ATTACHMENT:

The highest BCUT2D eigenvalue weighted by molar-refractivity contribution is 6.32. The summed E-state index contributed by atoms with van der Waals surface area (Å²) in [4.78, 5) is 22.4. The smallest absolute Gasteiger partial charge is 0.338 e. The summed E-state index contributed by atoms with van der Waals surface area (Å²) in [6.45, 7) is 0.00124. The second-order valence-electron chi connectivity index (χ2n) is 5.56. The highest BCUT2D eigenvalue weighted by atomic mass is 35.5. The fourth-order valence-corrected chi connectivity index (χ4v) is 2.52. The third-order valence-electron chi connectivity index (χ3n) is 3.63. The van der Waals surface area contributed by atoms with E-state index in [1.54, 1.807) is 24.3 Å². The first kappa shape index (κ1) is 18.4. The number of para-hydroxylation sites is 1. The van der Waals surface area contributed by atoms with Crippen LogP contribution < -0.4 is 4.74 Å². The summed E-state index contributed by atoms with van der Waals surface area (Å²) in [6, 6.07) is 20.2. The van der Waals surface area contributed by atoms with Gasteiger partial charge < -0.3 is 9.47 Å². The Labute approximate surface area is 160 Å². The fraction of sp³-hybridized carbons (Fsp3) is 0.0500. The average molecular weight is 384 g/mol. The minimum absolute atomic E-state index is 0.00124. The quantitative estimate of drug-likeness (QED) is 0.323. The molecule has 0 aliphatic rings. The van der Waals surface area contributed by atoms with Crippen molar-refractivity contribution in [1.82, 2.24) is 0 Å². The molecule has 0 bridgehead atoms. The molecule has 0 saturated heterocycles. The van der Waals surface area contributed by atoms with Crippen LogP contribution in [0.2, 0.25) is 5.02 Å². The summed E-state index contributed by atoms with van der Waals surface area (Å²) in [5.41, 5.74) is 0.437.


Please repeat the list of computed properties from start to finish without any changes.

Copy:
The highest BCUT2D eigenvalue weighted by molar-refractivity contribution is 6.32. The summed E-state index contributed by atoms with van der Waals surface area (Å²) in [4.78, 5) is 22.4. The smallest absolute Gasteiger partial charge is 0.338 e. The summed E-state index contributed by atoms with van der Waals surface area (Å²) in [6.45, 7) is 0.00124. The second-order valence-electron chi connectivity index (χ2n) is 5.56. The highest BCUT2D eigenvalue weighted by atomic mass is 35.5. The fourth-order valence-corrected chi connectivity index (χ4v) is 2.52. The third-order valence-electron chi connectivity index (χ3n) is 3.63. The van der Waals surface area contributed by atoms with E-state index in [1.54, 1.807) is 24.3 Å². The first kappa shape index (κ1) is 18.4. The number of para-hydroxylation sites is 1. The van der Waals surface area contributed by atoms with Crippen LogP contribution < -0.4 is 4.74 Å². The summed E-state index contributed by atoms with van der Waals surface area (Å²) in [6, 6.07) is 20.2. The van der Waals surface area contributed by atoms with Gasteiger partial charge < -0.3 is 9.47 Å². The Labute approximate surface area is 160 Å². The fraction of sp³-hybridized carbons (Fsp3) is 0.0500. The average molecular weight is 384 g/mol. The minimum absolute atomic E-state index is 0.00124. The quantitative estimate of drug-likeness (QED) is 0.323. The molecule has 0 aliphatic rings. The van der Waals surface area contributed by atoms with Crippen molar-refractivity contribution in [1.82, 2.24) is 0 Å². The molecule has 0 bridgehead atoms. The molecule has 0 saturated heterocycles. The van der Waals surface area contributed by atoms with Crippen LogP contribution in [0.2, 0.25) is 5.02 Å². The summed E-state index contributed by atoms with van der Waals surface area (Å²) in [5.41, 5.74) is 0.437.